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This Month's Scripture Verse:

But mark this: There will be terrible times in the last days. People will be lovers of themselves, lovers of money, boastful, proud, abusive, disobedient to their parents, ungrateful, unholy, without love, unforgiving, slanderous, without self-control, brutal, not lovers of the good, treacherous, rash, conceited, lovers of pleasure rather than lovers of God— having a form of godliness but denying its power. Have nothing to do with such people.
2 Timothy 3:1-5


Friday, December 22, 2017

The Problem With Eulogies

After a friend of mine told me about her experiences from attending a memorial service for her mother, it got me thinking about the problem with such services and the eulogies given in them. For while listening to what was said in the memorial service, my friend kept asking herself: 'Are they talking about my mother'? 

The problem revolves around the need to be comforting with the need to speak the truth to those who have suffered tremendously from the loss of a loved one. The truth, of course, is that we are all sinners who are desperately in need of God's mercy and grace. Eulogies sometimes appear to deny that truth. It's not that we should  publicly empty the deceased person's closet of skeletons during a memorial service. At the same time, eulogies should not be constructed so that the person being described is portrayed as having lived without sin. 

And so we come to two articles that express well-earned appreciation for the life of R.C. Sproul Sr. For those who never listened to nor read him, Sproul gave an intellectual credibility to the Christian faith. He enriched the lives of many people. In many ways, he is the predecessor to Tim Keller whose ministry Redeemer Church in NYC and work with the Gospel Coalition has blessed many. Sproul did much of what Keller is doing now. And his passing is a cause of great grief to many who knew him personally or were familiar with his work.

There are two articles from the Mortification of Spin blog that eulogized Sproul. The one article is entitled Lion In Our Midst: A Eulogy For R.C. Sproul (click here for the article) by Richard Phillips. The other article is called  R.C. Sproul: An Appreciation (click here for the article) by Todd Pruitt. Both men were greatly influenced by Sproul. For Phillips, that influence came from listening to Sproul preach in person and then becoming personal friends with him. In contrast, Pruitt's experiences came from reading his books. Both learned to follow the Reformed Faith's understanding of the Gospel and they admire Sproul's defense of the doctrine of justification by faith alone. My condolences go other to both men and others who knew him or were positively affected by his ministry as well as to his family members.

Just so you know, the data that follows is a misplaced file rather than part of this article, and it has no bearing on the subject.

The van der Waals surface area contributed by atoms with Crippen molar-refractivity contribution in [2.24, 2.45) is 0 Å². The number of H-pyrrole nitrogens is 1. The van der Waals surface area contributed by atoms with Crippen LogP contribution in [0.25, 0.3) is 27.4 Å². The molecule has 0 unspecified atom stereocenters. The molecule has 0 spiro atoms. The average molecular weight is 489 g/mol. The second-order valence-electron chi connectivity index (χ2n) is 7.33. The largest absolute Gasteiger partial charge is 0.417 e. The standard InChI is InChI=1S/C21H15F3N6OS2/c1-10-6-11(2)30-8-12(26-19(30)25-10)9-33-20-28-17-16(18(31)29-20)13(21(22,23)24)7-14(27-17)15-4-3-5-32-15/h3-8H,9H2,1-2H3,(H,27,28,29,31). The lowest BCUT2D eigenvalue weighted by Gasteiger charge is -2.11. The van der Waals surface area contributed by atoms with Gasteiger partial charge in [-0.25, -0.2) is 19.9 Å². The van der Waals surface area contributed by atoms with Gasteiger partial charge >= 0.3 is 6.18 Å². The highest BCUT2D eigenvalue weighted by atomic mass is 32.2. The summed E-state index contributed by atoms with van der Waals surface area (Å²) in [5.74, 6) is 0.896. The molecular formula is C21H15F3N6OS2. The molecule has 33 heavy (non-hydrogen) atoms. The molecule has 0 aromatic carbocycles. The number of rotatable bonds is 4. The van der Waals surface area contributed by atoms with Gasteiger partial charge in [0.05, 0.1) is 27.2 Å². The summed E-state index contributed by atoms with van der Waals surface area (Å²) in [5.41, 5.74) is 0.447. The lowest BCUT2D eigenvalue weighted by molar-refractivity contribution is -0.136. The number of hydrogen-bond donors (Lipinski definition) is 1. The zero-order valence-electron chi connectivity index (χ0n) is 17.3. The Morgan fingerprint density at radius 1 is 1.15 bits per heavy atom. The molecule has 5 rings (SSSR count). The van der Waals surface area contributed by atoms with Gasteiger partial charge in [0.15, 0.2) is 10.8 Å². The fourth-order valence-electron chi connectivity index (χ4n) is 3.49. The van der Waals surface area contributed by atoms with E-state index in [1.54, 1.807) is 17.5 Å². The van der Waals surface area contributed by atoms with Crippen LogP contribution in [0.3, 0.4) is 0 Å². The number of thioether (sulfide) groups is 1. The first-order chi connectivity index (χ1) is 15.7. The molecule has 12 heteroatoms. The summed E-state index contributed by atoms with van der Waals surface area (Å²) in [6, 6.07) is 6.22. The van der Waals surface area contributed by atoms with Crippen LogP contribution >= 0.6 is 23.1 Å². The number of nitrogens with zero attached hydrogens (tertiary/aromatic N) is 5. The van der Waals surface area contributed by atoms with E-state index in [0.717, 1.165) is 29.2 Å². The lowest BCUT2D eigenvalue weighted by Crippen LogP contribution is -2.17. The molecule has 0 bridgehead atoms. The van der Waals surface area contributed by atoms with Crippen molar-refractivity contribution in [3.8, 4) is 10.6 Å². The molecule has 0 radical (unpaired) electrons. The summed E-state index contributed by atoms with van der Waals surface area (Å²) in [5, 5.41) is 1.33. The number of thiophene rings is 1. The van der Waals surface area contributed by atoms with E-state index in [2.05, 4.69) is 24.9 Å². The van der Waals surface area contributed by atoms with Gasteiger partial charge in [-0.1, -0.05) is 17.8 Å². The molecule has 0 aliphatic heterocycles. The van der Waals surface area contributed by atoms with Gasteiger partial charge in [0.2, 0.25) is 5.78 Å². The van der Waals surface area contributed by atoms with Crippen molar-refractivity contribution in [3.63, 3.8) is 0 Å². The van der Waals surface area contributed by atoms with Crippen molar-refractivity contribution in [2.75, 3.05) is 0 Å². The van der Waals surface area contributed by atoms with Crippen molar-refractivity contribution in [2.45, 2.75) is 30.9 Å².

My experiences with Sproul leaned toward being bipolar. When I first read or listened to him,  I was greatly moved though I cannot remember the specifics at this time. I just appreciated someone who made the necessary distinctions that Sproul made when talking about issues--the making of such distinctions appears to be a lost art today. This ability to make distinctions in his teaching contributed to Sproul giving intellectual credibility to the Gospel.

But I am no longer enamored with Sproul. That isn't because I don't appreciate his abilities and passion, I very much do. But some of the things I've heard  him teach do trouble me. His teaching on some issues seem somewhat legalistic. An example here would be what he has said about tithing and those Christians who don't believe it is necessary. 

Regarding practical theology issues like politics and economics, Sproul was a homer. That is he pretty much supported those political and economic views that were mainstay to Republican American views and he used his understanding of Christianity to justify those views. He seemed unable to step back and look at traditionally conservative views on American politics and economics from the outside. Thus, he somewhat conflated what Christianity teaches with what conservative politics support. The kind of support he gave for the 2003 invasion of Iraq as well as for capitalism indicated a conservative insularity in terms of the reference materials he used to form his opinions on those issues. In addition, when talking about some of the Jesus's teachings on how we should treat others, he left out some of what the Apostles taught and practiced which seem to have not been as rigorous as what Jesus taught.

We should note that it is important that these disagreements and statements showing Sproul's possible mistakes be made at this time. Why? It is not because we want to denigrate Sproul's contributions to the Christian faith or to add to the sorrow of those grieving his loss. But it is to show that we Christians can make mistakes and errors in our understanding of the Bible and still be Christians and be saved. And that is where Sproul stands today. He contributed greatly to the Christian faith and the Church in America. He probably contributed greatly to the faith of many from other nations. At the same time, he was wrong on some issues both in his conclusions and in how he came to those conclusions. And being wrong on the issues on which he was wrong never took away from his standing before God.

R.C. Sproul will rightfully be missed very much by many for his contributions to their lives and to the Christian faith in general. And he didn't have to be perfect to deserve to be sorely missed.


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